A man begs for money in central Athens on February 12, 2015. AFP PHOTO / LOUISA GOULIAMAKI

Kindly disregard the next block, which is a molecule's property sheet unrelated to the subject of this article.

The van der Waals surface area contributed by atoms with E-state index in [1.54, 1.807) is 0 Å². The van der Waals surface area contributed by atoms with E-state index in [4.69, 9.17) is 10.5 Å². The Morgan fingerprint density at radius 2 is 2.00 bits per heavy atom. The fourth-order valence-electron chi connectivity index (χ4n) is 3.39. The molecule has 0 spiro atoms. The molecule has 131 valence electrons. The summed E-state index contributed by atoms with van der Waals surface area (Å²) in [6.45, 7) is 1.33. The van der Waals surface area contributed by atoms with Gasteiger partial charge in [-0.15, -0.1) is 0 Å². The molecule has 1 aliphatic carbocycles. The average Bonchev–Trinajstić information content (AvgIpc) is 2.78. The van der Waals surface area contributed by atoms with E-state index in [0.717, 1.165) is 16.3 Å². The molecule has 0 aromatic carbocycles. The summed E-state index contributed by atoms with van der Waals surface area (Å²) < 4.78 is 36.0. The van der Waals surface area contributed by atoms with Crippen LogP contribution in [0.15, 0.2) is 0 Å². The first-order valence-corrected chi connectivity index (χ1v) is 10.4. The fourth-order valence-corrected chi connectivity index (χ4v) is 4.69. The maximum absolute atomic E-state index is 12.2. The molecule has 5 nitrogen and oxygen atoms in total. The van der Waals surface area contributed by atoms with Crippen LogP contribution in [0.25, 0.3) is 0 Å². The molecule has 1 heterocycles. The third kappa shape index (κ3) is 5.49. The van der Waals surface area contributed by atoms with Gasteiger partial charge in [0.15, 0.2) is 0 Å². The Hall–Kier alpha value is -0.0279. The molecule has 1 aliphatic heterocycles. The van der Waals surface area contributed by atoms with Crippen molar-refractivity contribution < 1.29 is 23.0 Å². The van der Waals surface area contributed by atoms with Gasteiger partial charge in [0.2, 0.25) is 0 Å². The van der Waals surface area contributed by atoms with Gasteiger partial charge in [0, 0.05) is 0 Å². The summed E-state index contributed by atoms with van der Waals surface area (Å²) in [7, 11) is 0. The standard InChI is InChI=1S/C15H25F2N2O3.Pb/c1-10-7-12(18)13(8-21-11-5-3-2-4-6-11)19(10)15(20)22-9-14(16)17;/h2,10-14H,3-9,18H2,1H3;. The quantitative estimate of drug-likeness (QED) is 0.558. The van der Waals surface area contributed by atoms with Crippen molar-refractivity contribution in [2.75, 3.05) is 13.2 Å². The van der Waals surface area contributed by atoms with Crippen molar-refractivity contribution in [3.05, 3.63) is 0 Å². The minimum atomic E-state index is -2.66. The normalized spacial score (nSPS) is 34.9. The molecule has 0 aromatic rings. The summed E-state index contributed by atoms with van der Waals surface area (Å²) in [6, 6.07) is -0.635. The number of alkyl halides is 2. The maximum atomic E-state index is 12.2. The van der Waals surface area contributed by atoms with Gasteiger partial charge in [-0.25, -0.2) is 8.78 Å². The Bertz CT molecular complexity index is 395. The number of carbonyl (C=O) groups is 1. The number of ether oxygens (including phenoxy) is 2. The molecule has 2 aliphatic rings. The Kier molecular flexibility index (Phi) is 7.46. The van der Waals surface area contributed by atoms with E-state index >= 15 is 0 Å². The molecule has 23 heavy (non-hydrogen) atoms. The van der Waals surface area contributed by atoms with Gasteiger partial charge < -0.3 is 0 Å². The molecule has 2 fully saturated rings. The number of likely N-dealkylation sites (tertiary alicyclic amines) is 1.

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"Grexit" would be sudden, sharp and probably conducted in the dark of night; if Greece were to quit the euro, it would also mark the beginning of a long, hard road – for some harder still than the one already traveled.Then the country would need a new currency, one that history suggests may initially be so weak that already cash-strapped Greeks and local businesses would lose much of their savings.It is not even clear what kind of currency would replace the euro in Greece, whether it would be the drachma again or something else.What, for example, would happen to euros held by Greeks in accounts abroad?Last year Greece paid 7.5 billion euros on energy imports, roughly 5 percent of gross domestic product for the same period.Greece runs a trade deficit of more than 16 billion euros, around 11 percent of current GDP.Many wealthier Greeks are already believed to have moved their cash abroad, starting in 2010 and peaking in 2012 . However, an official at a local company said its money remained in Greece
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